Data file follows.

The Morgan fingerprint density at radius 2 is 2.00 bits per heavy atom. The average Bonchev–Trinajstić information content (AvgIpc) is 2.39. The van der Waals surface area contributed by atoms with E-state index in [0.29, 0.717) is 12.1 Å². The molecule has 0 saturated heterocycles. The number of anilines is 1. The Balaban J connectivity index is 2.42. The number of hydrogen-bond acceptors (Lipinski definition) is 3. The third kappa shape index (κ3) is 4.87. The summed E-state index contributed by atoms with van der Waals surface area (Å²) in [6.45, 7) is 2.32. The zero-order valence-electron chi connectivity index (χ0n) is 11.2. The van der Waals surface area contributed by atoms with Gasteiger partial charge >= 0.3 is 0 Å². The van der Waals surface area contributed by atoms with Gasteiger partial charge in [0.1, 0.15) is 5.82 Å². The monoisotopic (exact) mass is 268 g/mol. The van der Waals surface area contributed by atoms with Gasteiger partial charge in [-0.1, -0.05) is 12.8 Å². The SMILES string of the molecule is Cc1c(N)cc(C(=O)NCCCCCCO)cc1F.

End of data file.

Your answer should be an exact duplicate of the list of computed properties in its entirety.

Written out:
The Morgan fingerprint density at radius 2 is 2.00 bits per heavy atom. The average Bonchev–Trinajstić information content (AvgIpc) is 2.39. The van der Waals surface area contributed by atoms with E-state index in [0.29, 0.717) is 12.1 Å². The molecule has 0 saturated heterocycles. The number of anilines is 1. The Balaban J connectivity index is 2.42. The number of hydrogen-bond acceptors (Lipinski definition) is 3. The third kappa shape index (κ3) is 4.87. The summed E-state index contributed by atoms with van der Waals surface area (Å²) in [6.45, 7) is 2.32. The zero-order valence-electron chi connectivity index (χ0n) is 11.2. The van der Waals surface area contributed by atoms with Gasteiger partial charge >= 0.3 is 0 Å². The van der Waals surface area contributed by atoms with Gasteiger partial charge in [0.1, 0.15) is 5.82 Å². The monoisotopic (exact) mass is 268 g/mol. The van der Waals surface area contributed by atoms with Gasteiger partial charge in [-0.1, -0.05) is 12.8 Å². The SMILES string of the molecule is Cc1c(N)cc(C(=O)NCCCCCCO)cc1F.